THE MAYOR’S REPORT: Information on grants

Ben Thomas Jr./Greencastle mayor

So, what is an orphan bridge and was there one in Greencastle? More on that in just a few weeks. See if you can research the orphan bridge in Greencastle from, oh, about 40 years ago.

See the pictures:Halloween celebrated with trick-or-treat night in Greencastle

In the community:‘Take Me Out to the Relay!’ will raise money to fight cancer

Sunday afternoon has been breezy. We inventoried our downed leaves as the trees are nearly bare now. We’ll rake the remnants to the curb Monday evening. Grab a cup of coffee or tea and join me.

You’ve been reading about various grants that Greencastle and other organizations have been the recipients of. What grants are out there and how are they funded? I’ll touch the iceberg of grants at the county, Pennsylvania and federal level. Some grants are 100% funded. Most are matching, typically 50% or 20% by the municipality. You must weigh whether the grant is worth applying for … in other words, can you afford the matching amount? Especially now, with inflation and limited bidders, it is a very challenging time.

Greencastle Mayor Ben Thomas Jr.

CDBG: Greencastle has been very successful in obtaining Community Development Block Grant funds from Franklin County passed down from the commonwealth (PA Department of Community and Economic Development) and the Federal Housing and Urban Development. Funds are distributed to Franklin County municipalities that qualify based on low to moderate income levels. Cities, counties and larger boroughs are entitlement communities and receive funds on an annual basis. Greencastle is not an entitlement community, so we apply for county funds. Many handicapped access improvements have been made in Greencastle along with the recently rebuilt street, curbs and sidewalks along South Jefferson Street.  

Franklin County also offered ARPA (American Rescue Plan Act) grant funding opportunities with application deadline Aug. 31, 2022. Fifty percent of matching applications were available to non-profits, municipalities, and municipal authorities.

PennDOT intermodal, Green Light Go, Safe Streets to Schools: Greencastle has or will apply for more of these funds. Years ago, the pedestrian signals on East Baltimore Street were partially funded by a grant to Greencastle and the G-A School District. These are typically 50% or 20% matching.

USDA (U.S. Department of Agriculture) offers grants to municipalities, from police cars to buildings, however, the borough or township must meet certain income levels from the citizens. Greencastle does not meet the income level, so we are not eligible for grants. Greencastle could apply for a loan, however, as bank loans were very low up until 12 months ago, it was not advantageous to go after a USDA loan with the amount of paperwork and restrictions required.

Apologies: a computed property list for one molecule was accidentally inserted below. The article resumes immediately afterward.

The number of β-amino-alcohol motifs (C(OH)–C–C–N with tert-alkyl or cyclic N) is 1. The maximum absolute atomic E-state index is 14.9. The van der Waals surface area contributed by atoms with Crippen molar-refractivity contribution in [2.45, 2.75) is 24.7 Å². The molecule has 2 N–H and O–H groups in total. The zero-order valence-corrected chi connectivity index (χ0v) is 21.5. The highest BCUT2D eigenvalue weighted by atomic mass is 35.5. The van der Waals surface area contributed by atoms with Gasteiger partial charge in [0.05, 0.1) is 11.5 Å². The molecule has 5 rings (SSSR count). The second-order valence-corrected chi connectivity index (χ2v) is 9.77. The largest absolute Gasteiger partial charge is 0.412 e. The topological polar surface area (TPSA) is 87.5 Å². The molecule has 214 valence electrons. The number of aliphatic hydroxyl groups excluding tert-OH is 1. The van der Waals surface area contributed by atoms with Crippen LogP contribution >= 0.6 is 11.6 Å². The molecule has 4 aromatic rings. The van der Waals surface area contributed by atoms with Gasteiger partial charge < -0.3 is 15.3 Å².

There are several loans offered by PA Department of Environmental Protection right now from Pennsylvania’s ARPA (American Rescue Plan Act) funds, specifically, for water, sewer and storm water projects. There is a matching grant component to these as well.

Rescue Hose Company has been proactive with grant writing, typically receiving several grants annually. Recently the federal government announced the company will receive a sizeable grant from the firefighter’s assistance program to replace aging self-contained breathing apparatus.

For a 14-year period, Greencastle was an entitlement community and received Federal Revenue Sharing funds. That ended in 1986 due to the early 1980s’ recession and a growing federal deficit. Greencastle used this entitlement in 1982 to construct the borough office wing and remodel the first floor of the existing former fire station at 60 N. Washington St. Funds were also used to demolish and build a new Walter Avenue (Edwin C. Bittner) bridge.

Authoring a grant application can be quite a challenge and time consuming. Often, you must have finite details including engineering and cost estimates for the project. Applications are now completed online with attachments that are typically required. Use of the funds typically expires within two years so budgeting in advance is very important.

Meanwhile, I close with a post-Veterans Day message. My special thank you to Lt. Col. Mike Berriman, his wife Heidi, and their two children for visiting Greencastle this past Friday. Col. Berriman was the guest speaker at ceremonies held at the Greencastle American Legion Post and broadcast live on WRGG.

Here’s my experience in knowing our veterans. You are or were family members, my school teachers, my athletic coaches, farmers, church leaders, doctors, nurses, factory workers, business owners, police officers, firefighters, political leaders (from members of borough council to presidents), friends, veterans’ organization leaders, civic organizers and great Americans. You fill in the veterans in your lives. Thank you for your military service and for serving our Greencastle community. Because of our veterans, we are so blessed.